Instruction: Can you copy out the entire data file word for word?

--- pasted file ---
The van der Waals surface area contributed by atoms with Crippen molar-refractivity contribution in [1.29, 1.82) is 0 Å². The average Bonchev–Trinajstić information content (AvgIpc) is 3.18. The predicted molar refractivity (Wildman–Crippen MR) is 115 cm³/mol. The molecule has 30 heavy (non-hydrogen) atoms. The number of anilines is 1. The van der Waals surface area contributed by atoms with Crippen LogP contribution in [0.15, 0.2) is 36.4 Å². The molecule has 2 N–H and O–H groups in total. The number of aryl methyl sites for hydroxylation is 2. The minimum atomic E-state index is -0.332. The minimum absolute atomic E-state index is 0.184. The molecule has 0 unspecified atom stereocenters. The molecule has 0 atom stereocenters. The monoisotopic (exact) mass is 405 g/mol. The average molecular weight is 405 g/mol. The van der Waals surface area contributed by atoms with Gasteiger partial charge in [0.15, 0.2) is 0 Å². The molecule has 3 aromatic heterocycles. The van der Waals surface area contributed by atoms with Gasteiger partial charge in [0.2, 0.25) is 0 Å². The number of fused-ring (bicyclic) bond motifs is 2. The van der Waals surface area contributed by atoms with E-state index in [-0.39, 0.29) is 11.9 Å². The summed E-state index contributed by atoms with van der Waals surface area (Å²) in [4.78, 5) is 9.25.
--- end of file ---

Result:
The van der Waals surface area contributed by atoms with Crippen molar-refractivity contribution in [1.29, 1.82) is 0 Å². The average Bonchev–Trinajstić information content (AvgIpc) is 3.18. The predicted molar refractivity (Wildman–Crippen MR) is 115 cm³/mol. The molecule has 30 heavy (non-hydrogen) atoms. The number of anilines is 1. The van der Waals surface area contributed by atoms with Crippen LogP contribution in [0.15, 0.2) is 36.4 Å². The molecule has 2 N–H and O–H groups in total. The number of aryl methyl sites for hydroxylation is 2. The minimum atomic E-state index is -0.332. The minimum absolute atomic E-state index is 0.184. The molecule has 0 unspecified atom stereocenters. The molecule has 0 atom stereocenters. The monoisotopic (exact) mass is 405 g/mol. The average molecular weight is 405 g/mol. The van der Waals surface area contributed by atoms with Gasteiger partial charge in [0.15, 0.2) is 0 Å². The molecule has 3 aromatic heterocycles. The van der Waals surface area contributed by atoms with Gasteiger partial charge in [0.2, 0.25) is 0 Å². The number of fused-ring (bicyclic) bond motifs is 2. The van der Waals surface area contributed by atoms with E-state index in [-0.39, 0.29) is 11.9 Å². The summed E-state index contributed by atoms with van der Waals surface area (Å²) in [4.78, 5) is 9.25.